Pistorius is off the stand. This is no doubt a huge relief to the murder-accused athlete, but it will likely render the rest of the week's proceedings - which may be short, given prosecutor Gerrie Nel's application for a postponement - much less dramatic. But as we know, the testimony by other defence witnesses is also extremely significant: Judge Thokozile Masipa will be taking into account the full picture of the evidence, and not just Pistorius's words on the stand.
09.00 This morning the court will hear whether Judge Masipa will assent to the state’s application for a trial postponement until May 5th, due to both personal and professional responsibilities intervening on the part of the lawyers involved.
Oscar Pistorius may have had a better night’s sleep last night, knowing that his time giving evidence is officially at an end. We concluded yesterday’s proceedings with the testimony of forensic expert Roger Dixon on a range of aspects to the crime scene, and Dixon will be back up again this morning.
Constitutional Law professor Pierre de Vos tweeted earlier that a judgment has just been reached in another South African case involving putative self defence. Assuming that Pistorius’s defence is still putative self defence – prosecutor Nel stated definitively this week that his testimony that he wasn’t in full control when he pulled the trigger meant that his defence had to change to involuntary action – the case is quite interesting to consider.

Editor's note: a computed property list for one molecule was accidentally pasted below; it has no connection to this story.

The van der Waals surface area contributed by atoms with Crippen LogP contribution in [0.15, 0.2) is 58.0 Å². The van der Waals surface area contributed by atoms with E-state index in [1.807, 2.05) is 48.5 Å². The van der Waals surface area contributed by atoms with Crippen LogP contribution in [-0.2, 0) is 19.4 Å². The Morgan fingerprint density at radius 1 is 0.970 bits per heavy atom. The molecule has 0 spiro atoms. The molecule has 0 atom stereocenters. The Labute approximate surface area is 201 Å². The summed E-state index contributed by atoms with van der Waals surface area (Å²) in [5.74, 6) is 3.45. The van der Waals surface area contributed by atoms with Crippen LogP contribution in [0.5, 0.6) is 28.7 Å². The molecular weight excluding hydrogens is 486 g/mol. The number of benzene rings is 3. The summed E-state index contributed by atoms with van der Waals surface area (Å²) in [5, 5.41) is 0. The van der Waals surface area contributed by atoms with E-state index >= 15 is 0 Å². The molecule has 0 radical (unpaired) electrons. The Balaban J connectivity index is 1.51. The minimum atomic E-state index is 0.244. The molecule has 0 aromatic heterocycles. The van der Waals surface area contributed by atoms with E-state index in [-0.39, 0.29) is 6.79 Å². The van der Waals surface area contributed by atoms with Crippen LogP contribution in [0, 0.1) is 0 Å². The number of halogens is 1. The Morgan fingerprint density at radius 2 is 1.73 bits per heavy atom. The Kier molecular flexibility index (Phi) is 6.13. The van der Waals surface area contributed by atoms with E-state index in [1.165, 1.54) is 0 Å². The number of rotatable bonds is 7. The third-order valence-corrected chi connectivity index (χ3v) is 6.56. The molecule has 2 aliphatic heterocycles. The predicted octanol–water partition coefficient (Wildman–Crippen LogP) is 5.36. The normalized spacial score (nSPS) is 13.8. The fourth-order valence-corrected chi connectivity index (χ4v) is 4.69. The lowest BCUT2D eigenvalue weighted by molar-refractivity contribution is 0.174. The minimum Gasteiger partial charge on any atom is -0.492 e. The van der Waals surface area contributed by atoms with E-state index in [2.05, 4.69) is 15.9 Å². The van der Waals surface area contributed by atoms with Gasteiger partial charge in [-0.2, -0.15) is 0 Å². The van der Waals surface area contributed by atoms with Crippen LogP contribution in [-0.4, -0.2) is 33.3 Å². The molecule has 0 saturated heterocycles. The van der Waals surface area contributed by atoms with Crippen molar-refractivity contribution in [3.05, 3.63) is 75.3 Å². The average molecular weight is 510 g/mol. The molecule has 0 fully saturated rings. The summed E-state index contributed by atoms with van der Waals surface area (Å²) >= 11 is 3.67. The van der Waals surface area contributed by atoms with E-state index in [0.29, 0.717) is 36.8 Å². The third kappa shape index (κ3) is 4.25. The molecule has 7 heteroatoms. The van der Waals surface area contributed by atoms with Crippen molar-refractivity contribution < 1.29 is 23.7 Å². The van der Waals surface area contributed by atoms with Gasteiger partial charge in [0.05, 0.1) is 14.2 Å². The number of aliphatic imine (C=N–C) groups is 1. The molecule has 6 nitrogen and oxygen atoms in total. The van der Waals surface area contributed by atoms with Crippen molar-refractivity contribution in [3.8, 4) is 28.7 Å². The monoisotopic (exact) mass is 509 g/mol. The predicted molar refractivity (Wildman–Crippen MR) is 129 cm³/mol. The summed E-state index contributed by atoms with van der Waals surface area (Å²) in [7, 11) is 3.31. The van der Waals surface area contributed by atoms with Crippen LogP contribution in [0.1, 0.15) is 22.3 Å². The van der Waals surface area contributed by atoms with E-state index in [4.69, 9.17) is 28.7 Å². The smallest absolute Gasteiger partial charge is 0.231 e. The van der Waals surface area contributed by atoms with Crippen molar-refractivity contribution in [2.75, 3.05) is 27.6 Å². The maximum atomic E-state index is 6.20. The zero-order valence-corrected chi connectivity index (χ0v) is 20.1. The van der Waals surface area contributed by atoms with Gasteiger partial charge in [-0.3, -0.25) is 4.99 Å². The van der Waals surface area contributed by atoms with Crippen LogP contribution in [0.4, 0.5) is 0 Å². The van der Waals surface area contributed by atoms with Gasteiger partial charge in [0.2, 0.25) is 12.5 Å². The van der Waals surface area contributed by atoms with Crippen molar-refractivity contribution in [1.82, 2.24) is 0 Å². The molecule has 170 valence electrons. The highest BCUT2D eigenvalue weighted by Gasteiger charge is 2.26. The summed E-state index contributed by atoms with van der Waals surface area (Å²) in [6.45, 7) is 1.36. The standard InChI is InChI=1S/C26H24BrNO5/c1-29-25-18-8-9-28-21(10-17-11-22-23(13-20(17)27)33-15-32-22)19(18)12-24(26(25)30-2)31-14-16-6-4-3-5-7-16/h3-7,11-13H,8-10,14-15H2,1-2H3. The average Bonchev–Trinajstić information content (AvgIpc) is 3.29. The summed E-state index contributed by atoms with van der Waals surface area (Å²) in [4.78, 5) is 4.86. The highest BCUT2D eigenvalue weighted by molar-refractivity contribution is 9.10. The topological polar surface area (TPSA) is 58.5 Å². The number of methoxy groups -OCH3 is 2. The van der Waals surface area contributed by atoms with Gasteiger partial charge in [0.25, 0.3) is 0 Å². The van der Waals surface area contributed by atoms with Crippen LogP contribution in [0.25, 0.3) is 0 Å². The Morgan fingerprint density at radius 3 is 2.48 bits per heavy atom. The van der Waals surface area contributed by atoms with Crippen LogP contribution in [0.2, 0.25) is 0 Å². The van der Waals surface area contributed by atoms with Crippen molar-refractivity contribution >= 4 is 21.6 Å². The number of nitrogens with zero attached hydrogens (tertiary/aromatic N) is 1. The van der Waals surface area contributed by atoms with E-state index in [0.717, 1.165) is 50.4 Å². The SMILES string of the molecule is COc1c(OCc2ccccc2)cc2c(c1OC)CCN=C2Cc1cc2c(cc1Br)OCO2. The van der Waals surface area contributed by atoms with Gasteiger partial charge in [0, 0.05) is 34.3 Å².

In this case, the Supreme Court of Appeal overturned the murder conviction of Sixtus Mkhize, who in May 2003 shot and killed Denzil Tatchell and severely injured Tatchell’s uncle Dennis Peter. Mkhize was initially sentenced to 12 years for murder.
The deceased’s wife testified that a group had been drinking at a bar in Ixopo in 2003 and Mkhize had begun for no reason to assault Dennis Peter. Tatchell intervened and was later shot. The bartender, on the other hand, testified that he had tried to close the bar because it was late and Tatchell and party refused to leave. Tatchell and Peter, in the bartender’s version, began manhandling the security guard. Mkhize tried to intervene and was kicked and assaulted. Mkhize testified that he thought his life was in danger because the deceased approached him with his hand in his pocket, saying “let us kill this bastard”, causing Mkhize to shoot in self defence.